MONDAY 27 SEP 2021 4:06 PM


Global socially led creative agency, We Are Social, has launched the Feed, an editorial Instagram publication aiming to track digital comms trends on a global scale.

We Are Social has utilised its network of over 900 social specialists to identify daily snippets of digital culture with a focus on brands, platforms, communities, creators, memes, trending conversations and aesthetics.

Lore Oxford, global head of cultural insights at We Are Social and editor of The Feed, says, “When people think about digital culture, viral fame is often the first thing to come to mind: jumping on the latest album drop from Drake, or getting in some good Tweets. But making an impact online is about so much more than landing a punchline.”

“So many one-off digital events that have seemed alienating or niche at their conception have transpired to be early warning signals for important shifts in contemporary culture that have far-reaching implications for brands,” adds Oxford.

The posts aim to share insight into a specific cultural or behavioural shift with data points and relevant brand implications. Recent posts have included the rise in social Spotify playlists being created and shared among friends, the #girlshelpgirls movement in which Chinese women push for accountability, and the Diet Paratha digital trend sharing underrepresented fashion talent across South Asia.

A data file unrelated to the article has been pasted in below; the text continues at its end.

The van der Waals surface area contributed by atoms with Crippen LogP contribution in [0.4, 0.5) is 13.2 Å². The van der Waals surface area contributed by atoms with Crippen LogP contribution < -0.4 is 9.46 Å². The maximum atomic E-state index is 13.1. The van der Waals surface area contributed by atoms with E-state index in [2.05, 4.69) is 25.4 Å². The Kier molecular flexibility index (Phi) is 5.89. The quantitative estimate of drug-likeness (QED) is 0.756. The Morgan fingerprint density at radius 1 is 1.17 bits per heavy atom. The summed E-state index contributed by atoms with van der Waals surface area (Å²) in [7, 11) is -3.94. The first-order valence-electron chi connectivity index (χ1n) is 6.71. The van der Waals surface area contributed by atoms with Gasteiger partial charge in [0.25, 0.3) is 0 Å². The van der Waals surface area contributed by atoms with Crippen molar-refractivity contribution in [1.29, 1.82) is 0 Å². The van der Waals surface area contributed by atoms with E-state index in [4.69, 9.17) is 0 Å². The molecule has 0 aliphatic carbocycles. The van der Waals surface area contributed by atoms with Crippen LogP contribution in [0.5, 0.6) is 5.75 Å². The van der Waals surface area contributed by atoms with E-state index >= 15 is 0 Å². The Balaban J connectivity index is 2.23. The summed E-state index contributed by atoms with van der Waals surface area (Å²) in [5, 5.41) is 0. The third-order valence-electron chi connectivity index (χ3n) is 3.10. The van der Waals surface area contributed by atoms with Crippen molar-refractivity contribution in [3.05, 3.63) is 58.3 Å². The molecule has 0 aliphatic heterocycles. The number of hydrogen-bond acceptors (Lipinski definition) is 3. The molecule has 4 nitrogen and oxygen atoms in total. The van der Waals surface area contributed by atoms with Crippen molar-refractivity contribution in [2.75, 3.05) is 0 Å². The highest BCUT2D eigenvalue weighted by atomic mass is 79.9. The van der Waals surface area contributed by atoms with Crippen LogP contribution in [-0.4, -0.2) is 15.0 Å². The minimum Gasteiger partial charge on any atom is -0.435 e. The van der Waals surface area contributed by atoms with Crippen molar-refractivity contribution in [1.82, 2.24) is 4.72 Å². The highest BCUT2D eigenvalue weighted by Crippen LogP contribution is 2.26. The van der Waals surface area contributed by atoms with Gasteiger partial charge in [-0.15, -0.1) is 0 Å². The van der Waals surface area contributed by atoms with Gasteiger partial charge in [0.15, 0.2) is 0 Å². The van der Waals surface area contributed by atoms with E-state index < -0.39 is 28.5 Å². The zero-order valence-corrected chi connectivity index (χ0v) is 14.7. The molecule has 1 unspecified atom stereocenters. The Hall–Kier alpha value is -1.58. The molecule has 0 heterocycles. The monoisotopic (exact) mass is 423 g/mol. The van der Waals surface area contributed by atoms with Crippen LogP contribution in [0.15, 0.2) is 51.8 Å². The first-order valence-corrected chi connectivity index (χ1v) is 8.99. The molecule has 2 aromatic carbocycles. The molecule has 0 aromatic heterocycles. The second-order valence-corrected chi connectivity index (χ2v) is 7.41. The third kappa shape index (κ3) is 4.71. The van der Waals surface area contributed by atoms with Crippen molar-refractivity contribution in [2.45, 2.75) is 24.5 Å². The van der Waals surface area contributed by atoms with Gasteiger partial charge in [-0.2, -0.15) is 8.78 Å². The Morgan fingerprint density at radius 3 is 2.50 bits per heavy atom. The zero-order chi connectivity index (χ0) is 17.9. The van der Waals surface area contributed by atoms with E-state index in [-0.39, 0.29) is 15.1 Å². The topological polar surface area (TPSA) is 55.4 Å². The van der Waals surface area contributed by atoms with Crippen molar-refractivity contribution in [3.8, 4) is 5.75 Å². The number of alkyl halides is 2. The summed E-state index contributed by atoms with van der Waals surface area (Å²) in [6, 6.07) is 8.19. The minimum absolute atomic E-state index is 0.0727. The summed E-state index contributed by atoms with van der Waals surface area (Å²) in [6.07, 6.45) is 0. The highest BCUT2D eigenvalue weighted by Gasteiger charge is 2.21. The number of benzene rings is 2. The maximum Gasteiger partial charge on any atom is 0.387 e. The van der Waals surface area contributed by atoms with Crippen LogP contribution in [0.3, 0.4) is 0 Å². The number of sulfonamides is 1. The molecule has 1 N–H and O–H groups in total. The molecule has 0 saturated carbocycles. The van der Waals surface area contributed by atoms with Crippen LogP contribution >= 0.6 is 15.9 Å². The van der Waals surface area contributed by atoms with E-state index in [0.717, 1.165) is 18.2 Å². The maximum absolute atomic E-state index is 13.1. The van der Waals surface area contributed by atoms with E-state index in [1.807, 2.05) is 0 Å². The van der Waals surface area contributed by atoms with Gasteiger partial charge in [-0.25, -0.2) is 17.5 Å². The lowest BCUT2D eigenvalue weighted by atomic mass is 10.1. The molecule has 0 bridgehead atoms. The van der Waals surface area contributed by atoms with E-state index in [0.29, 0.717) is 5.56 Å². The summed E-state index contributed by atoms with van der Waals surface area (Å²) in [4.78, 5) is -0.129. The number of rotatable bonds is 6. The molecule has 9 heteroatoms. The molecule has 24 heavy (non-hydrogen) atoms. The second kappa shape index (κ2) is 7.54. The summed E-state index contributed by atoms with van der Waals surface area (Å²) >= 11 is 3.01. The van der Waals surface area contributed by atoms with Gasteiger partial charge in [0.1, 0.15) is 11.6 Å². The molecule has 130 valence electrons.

The Feed was previously running on an invite only basis since launching in 2020, but it has now been made available to all. We Are Social has enabled the platform to access its growing research division which specialises in cultural insights. This information aims to generate communications that maximise clients cultural impact.

“In 2021, culture moves at the speed of social and as a socially-led creative agency, our global teams are identifying these moments and artefacts on a daily basis. The Feed gets the marketing community on the inside track of emergent digital culture as it’s happening, and translates it into actionable insights and opportunities they can apply to their own workstreams,” adds Oxford.